The future of America on and from space is found in Space Systems Command’s vision of space access, mobility and logistics. It is a vision that includes on-orbit repurposing and refueling, tug operations, debris removal and more. This is an ambitious plan, but one that could meet the challenges of today and tomorrow, while providing a pathway for leveraging commercial innovation. It offers a roadmap for the future, one that sees space wholly integrated into future operations, not merely something that is “up there” providing services to the terrestrial fight.  

To be sure, challenges remain, particularly with acquisition policy and resourcing. There is and will remain, a natural tension between the private sector’s need for market demand signals (and government investment), and the government’s hesitancy to abandon a measure of control of the market. They are, ultimately, challenges of policy and perspective, but as evidenced by what is happening in Florida, they are wholly conquerable.  

It is more than the transformation of the Cape into a true spaceport for the future or the burgeoning cooperation between the government and the private sector that is cause for optimism — though those developments are, absolutely, to be welcomed. It is also the enthusiasm of the Space Guardians, both civilian and uniformed, at the Cape, radiating the energy of a group of people focused on the task at hand, supported by higher leadership, and empowered to innovate for the future.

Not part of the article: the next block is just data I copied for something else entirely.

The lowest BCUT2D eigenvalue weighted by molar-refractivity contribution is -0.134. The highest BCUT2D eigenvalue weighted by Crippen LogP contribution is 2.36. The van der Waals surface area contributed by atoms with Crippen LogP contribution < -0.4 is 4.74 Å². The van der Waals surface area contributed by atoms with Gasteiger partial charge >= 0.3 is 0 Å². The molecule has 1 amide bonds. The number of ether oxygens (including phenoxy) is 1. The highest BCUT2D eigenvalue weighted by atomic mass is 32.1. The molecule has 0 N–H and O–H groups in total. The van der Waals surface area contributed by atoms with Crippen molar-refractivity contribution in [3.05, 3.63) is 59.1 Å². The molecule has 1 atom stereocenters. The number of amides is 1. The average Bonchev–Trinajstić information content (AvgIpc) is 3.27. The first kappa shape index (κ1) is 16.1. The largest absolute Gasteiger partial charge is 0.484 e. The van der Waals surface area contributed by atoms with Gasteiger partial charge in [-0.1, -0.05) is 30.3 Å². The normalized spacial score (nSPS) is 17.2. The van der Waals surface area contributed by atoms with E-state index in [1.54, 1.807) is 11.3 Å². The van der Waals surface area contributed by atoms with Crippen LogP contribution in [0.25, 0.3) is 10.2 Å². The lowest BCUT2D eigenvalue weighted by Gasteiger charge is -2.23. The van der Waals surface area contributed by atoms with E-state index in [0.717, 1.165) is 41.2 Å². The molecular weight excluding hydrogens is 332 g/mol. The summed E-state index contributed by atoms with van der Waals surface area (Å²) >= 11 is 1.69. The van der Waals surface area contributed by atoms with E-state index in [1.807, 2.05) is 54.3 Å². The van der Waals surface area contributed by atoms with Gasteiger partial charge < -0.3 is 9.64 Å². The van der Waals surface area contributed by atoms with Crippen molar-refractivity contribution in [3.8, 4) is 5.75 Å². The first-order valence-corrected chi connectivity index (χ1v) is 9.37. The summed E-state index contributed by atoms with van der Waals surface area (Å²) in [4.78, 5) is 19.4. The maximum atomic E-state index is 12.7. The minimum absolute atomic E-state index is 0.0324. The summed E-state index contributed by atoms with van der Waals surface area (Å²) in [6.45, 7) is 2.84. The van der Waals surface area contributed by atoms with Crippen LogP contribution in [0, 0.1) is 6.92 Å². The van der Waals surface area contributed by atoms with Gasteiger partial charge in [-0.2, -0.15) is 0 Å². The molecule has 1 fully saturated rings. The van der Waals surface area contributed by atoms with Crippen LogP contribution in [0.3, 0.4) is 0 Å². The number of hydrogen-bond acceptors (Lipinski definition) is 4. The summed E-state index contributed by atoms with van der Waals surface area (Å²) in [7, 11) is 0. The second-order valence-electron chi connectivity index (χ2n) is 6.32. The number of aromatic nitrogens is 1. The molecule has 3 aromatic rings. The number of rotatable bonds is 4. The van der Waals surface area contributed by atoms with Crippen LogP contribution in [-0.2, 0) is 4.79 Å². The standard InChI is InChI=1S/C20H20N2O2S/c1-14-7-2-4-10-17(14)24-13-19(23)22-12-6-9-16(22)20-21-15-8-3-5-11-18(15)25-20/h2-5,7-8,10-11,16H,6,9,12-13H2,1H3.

The value of this culture of innovation and environment of support cannot be overestimated. It is more than just statements and policy pronouncements, but actually inculcates a space where the guardians and their support members can feel empowered to try and experiment, to find solutions, and to see their solutions put into practice. It’s not just big things, like transformational on-orbit solutions. It’s the little things like SLD45’s Radical Advancement Directorate encouraging creativity. If you create an environment where innovation is supported and acted upon, just imagine what it can do for the bigger challenges our country faces in space.  

After visiting the Cape, it is hard not to be optimistic about the future of America in space. With the space guardians of SLD45 and the broader Space Force empowered on the ground, supported by leaders like Brigadier General Purdy, and given political support by Pentagon leaders like Assistant Secretary of the Air Force Frank Calvelli, Undersecretary of Defense William LaPlante and Secretary of the Air Force Frank Kendall, it would seem that the best opportunity for success and getting space right is unfolding.  

We clearly have the “pacing threat” in China — a country that is rapidly advancing its position in space and seeking to supplant American leadership at every turn. With this urgent challenge upon us, the environment demands that we get it right, and right now.  

Glenn Nye is a former member of the House of Representatives and is the current president & CEO of the Center for the Study of the Presidency and CongressJoshua C. Huminski is the director of the Mike Rogers Center for Intelligence and Global Affairs, and the Director of the National Security Space Program. 

Tags Politics of the United States Space technology United States Space Force US-China relations